Rear, like front, echoes the ’ 70 Challenger. (ABOVE LEFT) Challenger made Tag happy even before he took pole here at Texas Motor Speedway. (MIDDLE LEFT) Interior looks brighter and feels better put together.
with nicely controlled understeer. Take
the traction control o;, and get aggressive
with the throttle and you can neutralize
that with power oversteer – how a racecar
or sporting road car should be. The change
in its behavior is just amazing.”
This is an interesting point, because
some car manufacturers tend to smother
even their most benign-handling cars
with overprotective electronics, to save
the driver from himself.
“Yeah, some cars have terrible traction
control,” agrees Tag. “They cut power to
the wheels in a very harsh way, and it
makes the car behave in a very artificial
way. What you feel through your hands
and backside is not what your instincts are
telling you it should do. So what happens?
You end up being less confident because
you don’t feel you’re controlling your car.
It’s controlling itself and you!
“So that’s why it’s pretty special what
Dodge did with this Challenger. The
traction control is so progressive and so
quick that it continuously gives you the
power, but with that understeer. The rear
end of the car is very stable. But then get
the car on wide pavement, like at a track,
turn o; the traction control, and you can
steer the car on the throttle, because there’s
easily enough power to break traction.”
This flexibility in behavior would have
been unthinkable for a Challenger driver
in 1970, as would how well damped that
rear end is over rough highway surfaces.
Similarly, a Challenger four decades ago
wouldn’t have achieved the impressive
fuel consumption this SRT8 can: at a
constant 75mph, it will register 25mpg
– pretty impressive for an engine of this
size. The 5-speed automatic model even has Fuel Saver
Technology which can switch to running just four of the eight
cylinders in a cruise or in highway tra;c.
What a 2011 Challenger driver does have in common with his
predecessor is the pleasure of driving a car of highly distinctive
appearance which goes as fast as you’ll likely ever need to and
has a very impressive horsepower-per-dollar ratio.
But perhaps most importantly, these days, the Dodge
Challenger has no direct rival. As Tagliani concludes, “There’s
nothing like it – it’s a true performance car but big enough that
you can easily put kids in the back seat and not feel guilty! Lots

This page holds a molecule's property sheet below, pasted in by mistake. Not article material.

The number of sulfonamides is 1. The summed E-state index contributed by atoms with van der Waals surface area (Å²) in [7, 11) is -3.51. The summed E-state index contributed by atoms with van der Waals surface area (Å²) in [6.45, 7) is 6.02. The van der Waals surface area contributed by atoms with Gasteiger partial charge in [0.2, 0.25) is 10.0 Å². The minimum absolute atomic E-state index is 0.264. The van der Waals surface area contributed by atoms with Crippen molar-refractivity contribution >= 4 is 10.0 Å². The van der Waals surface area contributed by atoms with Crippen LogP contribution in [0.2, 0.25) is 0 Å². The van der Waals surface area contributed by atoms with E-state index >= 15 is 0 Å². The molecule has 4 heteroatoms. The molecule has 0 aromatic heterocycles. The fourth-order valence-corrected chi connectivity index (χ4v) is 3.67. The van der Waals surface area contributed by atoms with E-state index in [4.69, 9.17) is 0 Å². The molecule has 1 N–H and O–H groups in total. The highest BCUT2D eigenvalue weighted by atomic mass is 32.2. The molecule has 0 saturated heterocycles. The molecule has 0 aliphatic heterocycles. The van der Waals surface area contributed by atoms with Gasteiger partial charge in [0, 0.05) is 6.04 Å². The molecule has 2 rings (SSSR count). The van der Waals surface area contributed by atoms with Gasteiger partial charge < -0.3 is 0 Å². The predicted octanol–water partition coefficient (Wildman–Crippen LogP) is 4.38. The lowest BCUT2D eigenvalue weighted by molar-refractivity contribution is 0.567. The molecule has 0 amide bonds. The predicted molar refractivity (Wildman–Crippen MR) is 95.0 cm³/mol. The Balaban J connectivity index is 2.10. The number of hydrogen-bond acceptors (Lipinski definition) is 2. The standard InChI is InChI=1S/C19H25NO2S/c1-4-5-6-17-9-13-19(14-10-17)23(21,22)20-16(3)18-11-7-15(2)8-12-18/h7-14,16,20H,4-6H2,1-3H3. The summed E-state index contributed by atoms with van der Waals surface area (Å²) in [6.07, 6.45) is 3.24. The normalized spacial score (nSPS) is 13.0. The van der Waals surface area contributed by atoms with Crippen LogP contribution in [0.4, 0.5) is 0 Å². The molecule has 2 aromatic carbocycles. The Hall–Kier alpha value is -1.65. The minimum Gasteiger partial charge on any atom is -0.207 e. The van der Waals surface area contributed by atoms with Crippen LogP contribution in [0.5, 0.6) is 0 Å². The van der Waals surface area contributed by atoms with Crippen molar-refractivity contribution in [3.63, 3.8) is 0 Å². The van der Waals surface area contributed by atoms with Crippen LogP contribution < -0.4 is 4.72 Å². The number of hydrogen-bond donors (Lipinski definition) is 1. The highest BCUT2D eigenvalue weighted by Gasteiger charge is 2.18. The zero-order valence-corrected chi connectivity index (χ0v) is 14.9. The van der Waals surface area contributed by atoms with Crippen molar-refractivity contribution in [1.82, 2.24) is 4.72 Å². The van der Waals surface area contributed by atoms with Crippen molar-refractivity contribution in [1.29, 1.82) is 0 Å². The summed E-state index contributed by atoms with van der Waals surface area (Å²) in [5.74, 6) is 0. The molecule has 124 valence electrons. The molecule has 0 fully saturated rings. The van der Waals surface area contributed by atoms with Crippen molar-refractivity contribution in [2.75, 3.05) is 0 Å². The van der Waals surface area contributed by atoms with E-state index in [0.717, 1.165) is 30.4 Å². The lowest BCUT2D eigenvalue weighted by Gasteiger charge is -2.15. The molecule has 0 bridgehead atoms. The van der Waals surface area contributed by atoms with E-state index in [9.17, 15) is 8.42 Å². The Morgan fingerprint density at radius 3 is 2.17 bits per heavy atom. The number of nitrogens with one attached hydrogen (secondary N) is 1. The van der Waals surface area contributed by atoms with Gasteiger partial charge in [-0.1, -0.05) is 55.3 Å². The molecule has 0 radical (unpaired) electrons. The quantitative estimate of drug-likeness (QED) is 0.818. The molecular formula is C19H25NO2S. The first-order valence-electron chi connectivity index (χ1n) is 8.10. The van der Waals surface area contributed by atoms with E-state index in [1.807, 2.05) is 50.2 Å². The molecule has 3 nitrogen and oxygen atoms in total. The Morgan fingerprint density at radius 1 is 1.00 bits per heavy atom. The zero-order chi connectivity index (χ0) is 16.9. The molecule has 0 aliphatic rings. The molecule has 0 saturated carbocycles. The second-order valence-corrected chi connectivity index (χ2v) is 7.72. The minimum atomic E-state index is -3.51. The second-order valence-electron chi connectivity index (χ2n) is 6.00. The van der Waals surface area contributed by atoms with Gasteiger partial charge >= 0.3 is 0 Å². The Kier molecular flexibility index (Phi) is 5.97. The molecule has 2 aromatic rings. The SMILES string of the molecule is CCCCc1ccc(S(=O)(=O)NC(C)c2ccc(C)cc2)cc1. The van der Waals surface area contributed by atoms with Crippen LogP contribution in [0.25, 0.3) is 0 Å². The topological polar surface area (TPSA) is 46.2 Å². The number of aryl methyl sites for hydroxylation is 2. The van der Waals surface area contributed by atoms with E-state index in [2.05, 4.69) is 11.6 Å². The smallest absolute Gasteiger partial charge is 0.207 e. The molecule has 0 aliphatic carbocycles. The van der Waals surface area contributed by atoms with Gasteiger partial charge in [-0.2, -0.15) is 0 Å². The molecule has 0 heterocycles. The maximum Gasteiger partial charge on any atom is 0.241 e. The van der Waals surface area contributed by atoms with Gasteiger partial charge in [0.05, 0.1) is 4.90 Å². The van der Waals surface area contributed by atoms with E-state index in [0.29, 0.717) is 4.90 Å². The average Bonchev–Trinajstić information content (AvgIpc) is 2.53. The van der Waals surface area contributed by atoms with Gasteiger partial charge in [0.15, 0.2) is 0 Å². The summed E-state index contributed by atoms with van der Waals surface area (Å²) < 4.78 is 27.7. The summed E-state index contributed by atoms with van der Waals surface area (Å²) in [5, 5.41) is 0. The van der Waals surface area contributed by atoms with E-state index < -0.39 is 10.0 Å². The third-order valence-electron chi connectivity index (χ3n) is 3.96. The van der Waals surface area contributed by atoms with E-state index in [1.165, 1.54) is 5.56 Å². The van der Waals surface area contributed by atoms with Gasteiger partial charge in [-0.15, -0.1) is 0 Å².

of luggage space, too. So once you look at
the fact it’s got 470hp and how Dodge has
improved its build quality, the price is
very reasonable, I think.”
And with that, he’s gone to work on
the handling of his Sam Schmidt
Motorsport IndyCar. A few hours later,
Tagliani has taken his second straight
pole position of the season. Yup, I think,
if this Challenger impresses even Alex,
it’s got to be good.
IMPROVED POWER, GAS MILEAGE AND SUCCESS
Why the Challenger is Chrysler/Dodge’s best flag-waver
Overall, Gilles declares himself very pleased with
the public enthusiasm for the Challenger. “It’s done a
lot better than we expected, especially
during a recession, and it was right to
position ourselves a little higher in the
market than our competition. The
Challenger is more practical: it has a
substantial trunk, and it’s very
comfortable for taller people but it has
a lot of presence on the road, too. It’s
been excellent for the Dodge brand overall, and a car
along these lines should always be in our portfolio.”
lot better than we expected, especially t r
While the Challenger SRT8
and the R/T use Hemi V8s,
V6 produced just 250hp, this year
the car gained a 3.6-liter Pentastar
unit of 305hp (BELOW RIGHT).
But Dodge’s president and CEO
Ralph Gilles (RIGHT) is also keen to
emphasize the 2011 improvements to the SRT8.
“We’ve done a lot to make this car relatively
efficient for a V8,” he states, “and in the 2011 car,
even though it has more power and torque, its fuel
efficiency has improved. The automatic model has
full Fuel Saver Technology and so someone who
hasn’t got their foot on the gas all the time could
consider running this as a commuter car.
“Having said that, the reality is that these are
weekend cars for a lot of buyers, so they’re not
concerned about fuel economy as much.”